Criminal No. 11-237
AND NOW, this 15th day of December, 2014, upon consideration of the Defendant's "Motion to Reconsider Denial of Bond" (Doc. No. 267) filed in the above captioned matter on September 30, 2014, and the Government's Response thereto (Doc. No. 268), filed on October 20, 2014,
IT IS HEREBY ORDERED that said Motion is DENIED.
On October 17, 2011, upon the Government's appeal of the United States Magistrate Judge's Order of Release as to Defendant Gathon Dudley Shannon and his two co-defendants, Adrian Taylor and Vincent Middlebrooks, this Court held a hearing to determine whether to detain these individuals pending trial pursuant to 18 U.S.C. § 3142. After considering the transcript of the proceedings held before Magistrate Judge Maureen P. Kelly on October 4, 2011, the Pretrial Services reports, and the evidence presented at the hearing, the Court ordered all three defendants to be detained pending trial. On December 12, 2011, Defendant Shannon filed a motion to reconsider the Court's denial of bond based on new evidence. The Court denied this motion on December 19, 2011.
Co-defendants Taylor and Middlebrooks both ultimately changed their pleas to guilty. Defendant Shannon, however, proceeded to trial. On December 11, 2012, he was convicted at Count One of the superseding indictment, charging him with conspiracy to distribute and possess with intent to distribute cocaine, in violation of 21 U.S.C. § 846. The jury found that the amount of cocaine involved in the conspiracy was less than 500 grams. Defendant was acquitted at Count Two, which charged him with distributing and possessing with intent to distribute 5 kilograms or more of cocaine, in violation of 21 U.S.C. §§ 841(a)(1) and (b)(1)(A)(ii). On April 22, 2013, Defendant was sentenced to a term of imprisonment of 240 months and a term of supervised release of 6 years. However, on September 8, 2014, the United States Court of Appeals for the Third Circuit vacated Defendant's conviction at Count One and remanded for a new trial. Defendant has now asked the Court to reconsider its Order of detention in light of the Third Circuit's reversal of his conviction. While the Court will reconsider its Order to the extent that it will discuss its rationale for not changing its original decision, it will deny Defendant's request.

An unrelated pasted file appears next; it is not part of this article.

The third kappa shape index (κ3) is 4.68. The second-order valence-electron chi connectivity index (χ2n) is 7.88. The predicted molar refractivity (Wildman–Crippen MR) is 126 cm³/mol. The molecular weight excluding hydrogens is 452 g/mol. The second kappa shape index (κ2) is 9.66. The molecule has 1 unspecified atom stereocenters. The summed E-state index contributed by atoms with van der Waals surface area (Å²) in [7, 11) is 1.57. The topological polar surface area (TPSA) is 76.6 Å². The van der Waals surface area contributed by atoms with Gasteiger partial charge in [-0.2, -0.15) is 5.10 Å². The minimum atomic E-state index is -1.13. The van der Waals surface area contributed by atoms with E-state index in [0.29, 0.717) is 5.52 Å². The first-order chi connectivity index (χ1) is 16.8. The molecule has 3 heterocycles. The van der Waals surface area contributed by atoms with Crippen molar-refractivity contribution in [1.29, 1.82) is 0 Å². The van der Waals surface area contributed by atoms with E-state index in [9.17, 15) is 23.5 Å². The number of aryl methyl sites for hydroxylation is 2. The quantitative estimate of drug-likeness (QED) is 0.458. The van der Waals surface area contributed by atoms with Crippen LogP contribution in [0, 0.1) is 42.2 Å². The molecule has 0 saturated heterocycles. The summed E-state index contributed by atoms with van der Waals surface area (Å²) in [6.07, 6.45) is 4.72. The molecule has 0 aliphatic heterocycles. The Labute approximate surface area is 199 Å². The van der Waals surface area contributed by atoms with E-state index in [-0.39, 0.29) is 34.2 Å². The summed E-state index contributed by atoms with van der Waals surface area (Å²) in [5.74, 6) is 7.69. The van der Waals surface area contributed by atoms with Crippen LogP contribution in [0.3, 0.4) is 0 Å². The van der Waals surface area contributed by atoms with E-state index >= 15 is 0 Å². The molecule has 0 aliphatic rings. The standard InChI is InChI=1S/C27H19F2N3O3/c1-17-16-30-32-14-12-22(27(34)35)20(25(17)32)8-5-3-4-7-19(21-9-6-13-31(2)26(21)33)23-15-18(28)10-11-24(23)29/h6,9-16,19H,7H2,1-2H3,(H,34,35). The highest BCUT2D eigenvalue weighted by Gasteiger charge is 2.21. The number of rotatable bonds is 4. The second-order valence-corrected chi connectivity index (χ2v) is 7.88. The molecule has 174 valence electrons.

As the Court explained in October of 2011, 18 U.S.C. § 3142 provides that the Court can detain a defendant only if it finds that "no condition or combination of conditions will reasonably assure the appearance of the person as required and the safety of any other person and the community." 18 U.S.C. §§ 3142(e) and (f); United States v. Traitz, 807 F.2d 322, 324 (3d Cir. 1986). In a case where there is probable cause to believe that the defendant committed certain offenses, including an offense under the Controlled Substances Act for which the maximum term of imprisonment is ten years or more, there is a rebuttable presumption that no condition or combination of conditions will reasonably assure the appearance of the defendant and the safety of the community. See 18 U.S.C. § 3142(e)(3)(A). The Government bears the burden of establishing by a preponderance of the evidence that the defendant poses a risk of flight, see United States v. Himler, 797 F.2d 156, 161 (3d Cir. 1986), and must establish that no condition or combination of conditions will reasonably assure the safety of any other person and the community by clear and convincing evidence. See 18 U.S.C. § 3142(f)(2). In order to rebut the statutory presumption pursuant to Section 3142(e)(3), a defendant must produce some credible evidence forming a basis for his contention that he will appear and will not pose a danger to the community. See United States v. Carbone, 793 F.2d 559, 560 (3d Cir. 1986). However, although the presumption of Section 3142(e)(3) shifts the burden of producing evidence to the defendant, the burden of persuasion remains with the Government. See Suppa, 799 F.2d at 119. In determining whether there are conditions of release that will reasonably assure the appearance of the person as required and the safety of any other person and the community, the Court should consider the following factors: